By the time the last game rolled around, I desperately tried not to shed tears during our last team huddle. I never would have imagined that while coaching a six-and-under tee-ball team, I would learn more about life than they probably did about the sport. Differences aren’t just important in the workplace. Lifestyles unlike mine shouldn’t only be respected as an adult. Diversity lives in every age group, not just at the office. I feel honored and blessed that I was able to both coach and learn from a group of children who left a mark in my heart, and helped me celebrate their individualities in a way I didn’t know existed.

[one player not pictured]

[1]True Sport: What We Stand To Lose in Our Obsession to Win.” U.S. Anti-Doping Agency;;

Monday, June 1, 2015

Meet the Maids Monday: Katy

'ello lovelies! I haven't written in awhile because, well, life. School is out for summer (for the kids anyway - blast you, higher education!), Peyton and Chris flew to Washington DC and back, my brother's wife had baby boy #2 (omgomgomg I'll show you his precious little chubbiness soon), Chris and I are working on cleaning out the storage so we can have a garage sale, and we've been binge-watching Game of Thrones like the mad king himself is forcing it upon us and threatening death. No really, it's serious business.

SO. That being said, all those fabulous adventures should really be documented, mostly so that my feeble aging busy mind won't forget them. Our wedding is nearing the double digit countdown, and what better way to document my adventures in nuptialing (hey, it could be a word) than to start
  Meet the Maids Monday?!

[matron of honor]

Katy and I have been friends since, well, birth, essentially. We first met in preschool - yes, you read that right: preschool - and have been adventuring together ever since. We've remained friends through two school districts, 178 different hair colors, failed mutual friendships, many (many) failed relationships, trips to the lake, trips to the hospital, nights we may never remember, others we wish would die a painful death, and everything else that 24 years of friendship might entail. We cried at Disney World when we saw Cinderella's castle, and we set Bob Marley's bar on fire in Jamaica. We've been inside a car when it rolled upside down, and we've sat together in silence trying to get our lives right side up. She is a strong, fierce woman who has taken charge of her life and deserves every.single.positive thing that comes her way. Three years ago, I had the privilege of standing next to her while she said "I do" to her husband Jace [my future hubs was also in attendance, of course, but admired me from afar because he had a date - ha!], and 3 short months from now she will stand next to me while I agree to love Chris forever. There isn't a single person on this planet who knows my heart the way that Katy does; we've said for years - we are soul mates. Those guys we love are just lucky to come in second!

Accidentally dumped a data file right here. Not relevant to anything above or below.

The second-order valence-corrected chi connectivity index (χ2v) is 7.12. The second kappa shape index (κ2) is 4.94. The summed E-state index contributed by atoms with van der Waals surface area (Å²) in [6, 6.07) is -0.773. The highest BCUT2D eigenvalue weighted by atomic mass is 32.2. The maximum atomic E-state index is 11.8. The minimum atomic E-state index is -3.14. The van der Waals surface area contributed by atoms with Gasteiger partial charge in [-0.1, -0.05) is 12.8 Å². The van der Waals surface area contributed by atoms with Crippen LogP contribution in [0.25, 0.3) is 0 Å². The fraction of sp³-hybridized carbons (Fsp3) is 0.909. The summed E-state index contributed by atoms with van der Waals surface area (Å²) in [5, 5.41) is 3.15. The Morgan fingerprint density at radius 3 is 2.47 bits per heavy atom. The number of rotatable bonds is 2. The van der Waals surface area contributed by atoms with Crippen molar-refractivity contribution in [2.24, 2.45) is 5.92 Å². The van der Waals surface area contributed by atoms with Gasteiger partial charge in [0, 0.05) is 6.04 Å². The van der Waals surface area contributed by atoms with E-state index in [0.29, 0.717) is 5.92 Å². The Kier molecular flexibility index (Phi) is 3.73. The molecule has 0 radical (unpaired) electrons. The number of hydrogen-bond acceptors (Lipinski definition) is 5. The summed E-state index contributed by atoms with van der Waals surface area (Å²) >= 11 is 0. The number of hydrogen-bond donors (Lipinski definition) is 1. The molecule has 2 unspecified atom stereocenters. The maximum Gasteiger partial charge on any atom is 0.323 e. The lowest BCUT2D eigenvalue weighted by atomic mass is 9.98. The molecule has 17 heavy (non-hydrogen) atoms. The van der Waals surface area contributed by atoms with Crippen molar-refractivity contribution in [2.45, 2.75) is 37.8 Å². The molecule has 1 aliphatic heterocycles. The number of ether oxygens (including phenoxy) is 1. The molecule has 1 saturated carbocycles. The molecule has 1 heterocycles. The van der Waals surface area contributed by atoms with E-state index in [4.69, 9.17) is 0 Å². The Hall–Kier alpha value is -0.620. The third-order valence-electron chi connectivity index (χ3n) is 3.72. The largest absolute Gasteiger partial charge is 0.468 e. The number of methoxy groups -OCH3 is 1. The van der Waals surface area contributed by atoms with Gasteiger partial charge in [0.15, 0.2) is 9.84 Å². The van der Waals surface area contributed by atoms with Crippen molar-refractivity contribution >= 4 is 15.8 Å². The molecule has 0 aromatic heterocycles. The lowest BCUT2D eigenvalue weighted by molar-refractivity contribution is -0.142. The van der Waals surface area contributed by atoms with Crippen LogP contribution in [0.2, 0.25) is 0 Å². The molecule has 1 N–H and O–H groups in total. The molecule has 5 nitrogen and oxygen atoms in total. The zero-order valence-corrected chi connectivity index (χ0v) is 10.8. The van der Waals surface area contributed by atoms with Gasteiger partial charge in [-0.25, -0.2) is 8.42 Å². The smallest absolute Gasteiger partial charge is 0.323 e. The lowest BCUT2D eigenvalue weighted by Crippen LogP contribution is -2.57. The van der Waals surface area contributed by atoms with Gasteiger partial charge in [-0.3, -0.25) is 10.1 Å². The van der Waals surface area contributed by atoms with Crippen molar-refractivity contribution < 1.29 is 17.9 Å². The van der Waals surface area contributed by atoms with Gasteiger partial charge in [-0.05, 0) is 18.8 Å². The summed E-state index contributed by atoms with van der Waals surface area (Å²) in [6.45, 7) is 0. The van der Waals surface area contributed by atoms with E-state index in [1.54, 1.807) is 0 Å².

Monday, March 23, 2015

Pee Wee's Big Adventure

There have been a couple some several moments during my two and a half years as a Step-Whats-It when I have questioned my thoughts and feelings. Typically, this happens during negative times. When I am feeling discouraged or my tank is empty or I just down right don't like what is happening right then, I find myself asking, "Is that how parents are supposed to feel? Is it normal to just want the day to end and everyone to go to sleep so you can start fresh tomorrow? Am I allowed to feel defeated? Am I doing this right?" I'm sure I already know the answers to all of those questions, even if I never really feel they are validated.

Still, on more than one occasion, I've found myself questioning my ability to parent, constantly searching for that daggum validation.

Today, I found it. Or rather, it found me.

At this point in my Step-Whats-It-dom, I am on a first-name basis with the school counselor. We used to share emails and phone calls rather often (toooo often!! I told myself). But over the last few months, they have lessened.
That is, until this morning - the first day back to school after spring break... at 11am... when the direct line to my office phone rang. I know that number. I know who that is. I can feel my face getting hot already. Hello anxiety. Hello school counselor. There is nervous laughter on the other end of the phone as she tells me that P's English teacher is in her office, and they haven't talked with me in awhile. What does that mean? How have we not chatted often enough this year already? Then she says, "Courtney... Are you sitting down?"

I literally rolled across my office in my desk chair and prepared to grab my inhaler for whatever startling detail about my step-kiddo she was about to tell me. I stop when she says, "It's good. It's great. P entered one of her essays into a national competition - and she WON. Courtney, she won the grand prize. P is going to Washington, D.C.!"

I wanted to say a million positive things. I wanted to say how proud I was and that I knew she could do it. I wanted to tell her I loved her and I was so happy to be involved in this moment. I wanted to tell her something. Anything! But the words didn't come to me. Heck, oxygen wasn't even coming to me at that point. And suddenly, I realized I was sobbing at my desk. Huge, can't-hide-behind-them, grasping-for-breath, kid-like, gargantuan bucket of tears because I am .so.very.proud. I know this child didn't come from my body, and I didn't carry her for 9 months. I don't know every story, and I sure don't know every wound. But I know in that moment I didn't feel like a Step-Whats-It. I felt like a mom. I'm so proud of her. I'm proud of this girl. I'm proud of who she is, and I'm proud of what she's done, and there aren't enough cells in my worldly human body to be able to express the magnitude of that feeling.